Matter for Congressional Consideration
|Because successfully resolving the issue of what to do with spent commercial nuclear fuel will likely be a decades-long, costly, and complex endeavor, which can be disrupted by changing views and unpredictable funding, Congress may wish to consider whether a more predictable funding mechanism would enhance the federal government's future efforts to develop and implement a disposal solution for the nation's spent nuclear fuel.||As of August 28, 2015, the Congress has not passed legislation directed at this matter.|
|Because successfully resolving the issue of what to do with spent commercial nuclear fuel will likely be a decades-long, costly, and complex endeavor, which can be disrupted by changing views and unpredictable funding, Congress may wish to consider whether an independent organization, outside DOE, could be more effective in siting and developing a permanent repository for the nation's nuclear waste.||As of August 28, 2015, the Congress has not passed legislation directed at this matter.|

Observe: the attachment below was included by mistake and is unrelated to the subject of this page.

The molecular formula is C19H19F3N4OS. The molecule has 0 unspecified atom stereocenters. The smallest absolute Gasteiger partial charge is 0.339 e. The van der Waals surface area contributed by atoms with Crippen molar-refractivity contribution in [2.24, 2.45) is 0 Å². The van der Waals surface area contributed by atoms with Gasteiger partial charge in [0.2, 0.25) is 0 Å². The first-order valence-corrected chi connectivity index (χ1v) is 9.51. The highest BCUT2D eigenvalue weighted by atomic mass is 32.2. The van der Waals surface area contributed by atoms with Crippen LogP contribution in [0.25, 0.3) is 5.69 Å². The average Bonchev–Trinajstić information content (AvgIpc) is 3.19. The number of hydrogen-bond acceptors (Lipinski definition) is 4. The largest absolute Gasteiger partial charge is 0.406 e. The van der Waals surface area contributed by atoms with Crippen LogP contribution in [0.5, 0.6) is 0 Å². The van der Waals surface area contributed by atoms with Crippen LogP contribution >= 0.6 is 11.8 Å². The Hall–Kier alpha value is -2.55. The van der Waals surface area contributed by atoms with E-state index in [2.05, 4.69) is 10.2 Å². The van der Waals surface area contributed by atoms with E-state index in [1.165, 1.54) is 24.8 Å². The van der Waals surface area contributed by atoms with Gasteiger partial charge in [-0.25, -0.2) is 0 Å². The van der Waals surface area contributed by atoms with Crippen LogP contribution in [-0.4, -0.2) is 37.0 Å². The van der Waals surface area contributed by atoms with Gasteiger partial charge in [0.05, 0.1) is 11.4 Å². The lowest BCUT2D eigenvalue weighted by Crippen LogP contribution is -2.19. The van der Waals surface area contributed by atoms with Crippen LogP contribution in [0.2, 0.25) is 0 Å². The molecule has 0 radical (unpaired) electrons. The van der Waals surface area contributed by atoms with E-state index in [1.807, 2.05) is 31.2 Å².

Recommendations for Executive Action
|Department of Energy||To help minimize the impact of the rapid shutdown, improve accountability for assets related to Yucca Mountain, and improve the likelihood of success of future nuclear waste management efforts, the Secretary of Energy should direct the appropriate officials to assess the risks stemming from the rapid shutdown of Yucca Mountain and develop a preliminary plan to restart the project, in case DOE is required to do so.|
|Department of Energy||To help minimize the impact of the rapid shutdown, improve accountability for assets related to Yucca Mountain, and improve the likelihood of success of future nuclear waste management efforts, the Secretary of Energy should direct the appropriate officials to provide Congress with an inventory of property from the Yucca Mountain repository program, including its value, and an accounting of the property disposed of, the funds received from property transactions, and the disposition of these funds.|